To Helltrack and back

If you know BMX, you know Rad -- and its Kix cereal-fueled hero, Cru Jones.
|
()

FILM I had a lot of hope for Rad. Every month in BMX Action there'd be a new scrap of news about some top pro who was going to ride in the movie, including my personal favorite racer, "Hollywood" Mike Miranda. When photos of the Helltrack — site of the film's climactic race — came out, you could lean your ear to the ground and hear the hearts of BMX groms beat just a little faster.

I watched the movie at Cinedome 7 East in Fremont with my buddy Dave. The opening footage of pro freestylers Eddie Fiola, Ron Wilkerson, and Brian Blyther killing it at Pipeline Skatepark seemed poised to fulfill the print hype, until we became aware of the backing tune, "Break the Ice," by John Farnham: "Getting ready to break the ice / Feels like time is standing still / Aiming right for your heart / Getting ready to take another spill." The Rad soundtrack was cheesy even in 1986, especially to a 15-year-old punk rock kid.

And the movie? Pure Hollywood schmaltz: local hero Cru Jones (Bill Allen) beats a corporate greed-meister at his own game. But more than two decades later, Rad wears a little better. For a movie directed by a stunt performer, it did hit the crucial themes of being a BMX kid: riding your bike all day, getting chased by the cops, jumping anything that crossed your path, and having big dreams about being one of the handful who could make a living at it. It's no wonder old-timers on the chat boards at vintagebmx.com and os-bmx.com are constantly making Rad references. Rad is the BMXers' Rocky Horror Picture Show. It got no love in the theaters, and it hasn't officially been released on DVD, but it's achieved timelessness as a cult classic. (Duncan Scott Davidson)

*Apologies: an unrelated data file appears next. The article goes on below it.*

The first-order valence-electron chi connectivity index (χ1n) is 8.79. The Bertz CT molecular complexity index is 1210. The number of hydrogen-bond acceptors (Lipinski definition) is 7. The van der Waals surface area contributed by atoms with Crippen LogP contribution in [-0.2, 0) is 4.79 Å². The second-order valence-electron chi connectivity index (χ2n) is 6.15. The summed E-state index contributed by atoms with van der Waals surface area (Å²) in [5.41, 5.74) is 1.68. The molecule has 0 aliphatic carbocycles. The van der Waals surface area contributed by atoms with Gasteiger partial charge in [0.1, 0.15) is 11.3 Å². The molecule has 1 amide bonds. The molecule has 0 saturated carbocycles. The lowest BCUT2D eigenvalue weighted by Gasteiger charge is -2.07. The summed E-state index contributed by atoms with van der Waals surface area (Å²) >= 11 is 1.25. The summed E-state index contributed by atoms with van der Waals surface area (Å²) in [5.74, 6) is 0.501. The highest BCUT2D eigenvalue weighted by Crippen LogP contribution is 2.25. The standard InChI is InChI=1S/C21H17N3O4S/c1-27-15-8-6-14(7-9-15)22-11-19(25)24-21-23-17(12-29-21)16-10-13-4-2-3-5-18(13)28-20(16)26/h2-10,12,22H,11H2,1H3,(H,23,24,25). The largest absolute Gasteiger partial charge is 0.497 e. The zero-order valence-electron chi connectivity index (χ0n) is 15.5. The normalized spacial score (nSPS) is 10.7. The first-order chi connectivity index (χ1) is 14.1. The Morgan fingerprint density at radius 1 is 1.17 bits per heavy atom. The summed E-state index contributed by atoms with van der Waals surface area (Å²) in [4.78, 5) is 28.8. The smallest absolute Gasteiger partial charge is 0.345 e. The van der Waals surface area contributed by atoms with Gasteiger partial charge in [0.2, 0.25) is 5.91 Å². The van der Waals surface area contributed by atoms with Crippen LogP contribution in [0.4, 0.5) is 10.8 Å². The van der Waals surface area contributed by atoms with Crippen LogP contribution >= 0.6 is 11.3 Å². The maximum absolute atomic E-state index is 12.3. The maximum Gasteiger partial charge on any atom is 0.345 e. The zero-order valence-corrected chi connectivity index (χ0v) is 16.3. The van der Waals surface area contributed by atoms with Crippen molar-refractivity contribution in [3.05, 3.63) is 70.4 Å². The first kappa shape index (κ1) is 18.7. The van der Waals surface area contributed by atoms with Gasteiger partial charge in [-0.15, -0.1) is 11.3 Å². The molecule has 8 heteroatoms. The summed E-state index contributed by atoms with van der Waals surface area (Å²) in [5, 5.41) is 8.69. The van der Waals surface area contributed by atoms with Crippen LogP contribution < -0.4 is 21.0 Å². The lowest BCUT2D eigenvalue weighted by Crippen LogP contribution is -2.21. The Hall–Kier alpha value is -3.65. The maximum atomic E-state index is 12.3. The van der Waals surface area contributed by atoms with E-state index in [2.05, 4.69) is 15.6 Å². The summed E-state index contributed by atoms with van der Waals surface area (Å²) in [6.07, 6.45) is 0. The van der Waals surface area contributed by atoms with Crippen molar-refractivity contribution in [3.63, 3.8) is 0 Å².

Over the phone from SoCal, Rad star Bill Allen talks BMX, berms, and bicycle boogies.

SFBG You had stunt riders doubling for you in the film, but had you been into BMX at all before you made Rad?

BILL ALLEN I came at it from an actor's standpoint and not a BMX background at all. The ugly truth of it is my mother wouldn't let me have a bicycle growing up, but of course I always rode my friends' bikes and got into trouble anyway.

SFBG How was it working with the professional riders on Rad?

BA There were a lot of actual BMX guys from the freestyle and the racing worlds and a lot of stunt guys, and they pretty much all had the same crazy blood pumping through their veins. And I tend to hang out with stunt guys anyway, so it was a great time.

SFBG Did any crazy, unscripted stuff happen while you were filming?

BA I remember fooling around on the bike and nearly cracking my skull open just before I had to go do a take. Use those helmets. They really can save you. Also, I don't know if many people know this, but in [Rad director] Hal Needham's style of filmmaking, he'd start off a situation like Helltrack with half a dozen cameras or more and just let the guys go at it. So a lot of the stunts that you see are not stunts — these guys really are going down hard.

SFBG What was Helltrack like in person?

BA It was unbelievable. That first drop-off would give you heart attacks just standing there looking at it. And these were teenagers having to do these things, like going into that Kix cereal bowl and off the spoon. There were a bunch of little berms where I know at least one guy broke his ankle — really incredibly dangerous stuff that had never been tried before.

SFBG I'm sure a lot of people ask you about the bicycle boogie scene.

Also from this author

  • High fly

    A baseball legend comes to life in 'No No: A Dockumentary'

  • Hot tickets

    FALL ARTS 2014 Film season unspools at a theater (or a park or museum) near you

  • (Un)deadpan

    Aubrey Plaza slays in 'Life After Beth'